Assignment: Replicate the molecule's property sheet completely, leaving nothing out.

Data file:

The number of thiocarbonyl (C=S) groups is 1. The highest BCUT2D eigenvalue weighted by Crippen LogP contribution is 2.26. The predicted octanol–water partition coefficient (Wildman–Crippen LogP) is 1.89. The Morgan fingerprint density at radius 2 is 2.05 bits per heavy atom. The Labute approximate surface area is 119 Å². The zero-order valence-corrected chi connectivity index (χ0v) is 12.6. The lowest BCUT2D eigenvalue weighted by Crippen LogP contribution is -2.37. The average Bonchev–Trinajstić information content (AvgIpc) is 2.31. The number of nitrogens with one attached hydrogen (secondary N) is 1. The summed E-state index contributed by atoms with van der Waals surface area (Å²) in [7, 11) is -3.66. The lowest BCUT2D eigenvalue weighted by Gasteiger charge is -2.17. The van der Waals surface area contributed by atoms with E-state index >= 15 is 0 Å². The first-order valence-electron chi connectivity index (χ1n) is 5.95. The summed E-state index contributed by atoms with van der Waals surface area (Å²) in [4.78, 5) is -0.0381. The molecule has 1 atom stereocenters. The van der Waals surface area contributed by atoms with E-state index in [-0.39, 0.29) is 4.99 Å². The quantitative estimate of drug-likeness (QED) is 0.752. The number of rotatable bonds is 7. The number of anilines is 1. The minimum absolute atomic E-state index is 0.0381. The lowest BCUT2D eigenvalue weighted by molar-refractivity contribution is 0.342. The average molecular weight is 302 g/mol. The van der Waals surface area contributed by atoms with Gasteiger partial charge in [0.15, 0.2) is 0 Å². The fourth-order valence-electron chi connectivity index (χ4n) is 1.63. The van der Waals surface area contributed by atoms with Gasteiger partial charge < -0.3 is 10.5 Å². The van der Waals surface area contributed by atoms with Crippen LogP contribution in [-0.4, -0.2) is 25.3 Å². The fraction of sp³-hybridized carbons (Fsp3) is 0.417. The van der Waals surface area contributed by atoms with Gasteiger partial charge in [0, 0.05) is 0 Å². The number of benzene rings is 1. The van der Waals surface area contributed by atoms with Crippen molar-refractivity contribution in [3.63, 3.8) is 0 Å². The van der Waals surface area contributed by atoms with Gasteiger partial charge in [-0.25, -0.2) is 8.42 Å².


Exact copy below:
The number of thiocarbonyl (C=S) groups is 1. The highest BCUT2D eigenvalue weighted by Crippen LogP contribution is 2.26. The predicted octanol–water partition coefficient (Wildman–Crippen LogP) is 1.89. The Morgan fingerprint density at radius 2 is 2.05 bits per heavy atom. The Labute approximate surface area is 119 Å². The zero-order valence-corrected chi connectivity index (χ0v) is 12.6. The lowest BCUT2D eigenvalue weighted by Crippen LogP contribution is -2.37. The average Bonchev–Trinajstić information content (AvgIpc) is 2.31. The number of nitrogens with one attached hydrogen (secondary N) is 1. The summed E-state index contributed by atoms with van der Waals surface area (Å²) in [7, 11) is -3.66. The lowest BCUT2D eigenvalue weighted by Gasteiger charge is -2.17. The van der Waals surface area contributed by atoms with E-state index >= 15 is 0 Å². The first-order valence-electron chi connectivity index (χ1n) is 5.95. The summed E-state index contributed by atoms with van der Waals surface area (Å²) in [4.78, 5) is -0.0381. The molecule has 1 atom stereocenters. The van der Waals surface area contributed by atoms with E-state index in [-0.39, 0.29) is 4.99 Å². The quantitative estimate of drug-likeness (QED) is 0.752. The number of rotatable bonds is 7. The number of anilines is 1. The minimum absolute atomic E-state index is 0.0381. The lowest BCUT2D eigenvalue weighted by molar-refractivity contribution is 0.342. The average molecular weight is 302 g/mol. The van der Waals surface area contributed by atoms with Gasteiger partial charge in [0.15, 0.2) is 0 Å². The fourth-order valence-electron chi connectivity index (χ4n) is 1.63. The van der Waals surface area contributed by atoms with Gasteiger partial charge < -0.3 is 10.5 Å². The van der Waals surface area contributed by atoms with Crippen LogP contribution in [-0.4, -0.2) is 25.3 Å². The fraction of sp³-hybridized carbons (Fsp3) is 0.417. The van der Waals surface area contributed by atoms with Gasteiger partial charge in [0, 0.05) is 0 Å². The number of benzene rings is 1. The van der Waals surface area contributed by atoms with Crippen molar-refractivity contribution in [3.63, 3.8) is 0 Å². The van der Waals surface area contributed by atoms with Gasteiger partial charge in [-0.25, -0.2) is 8.42 Å².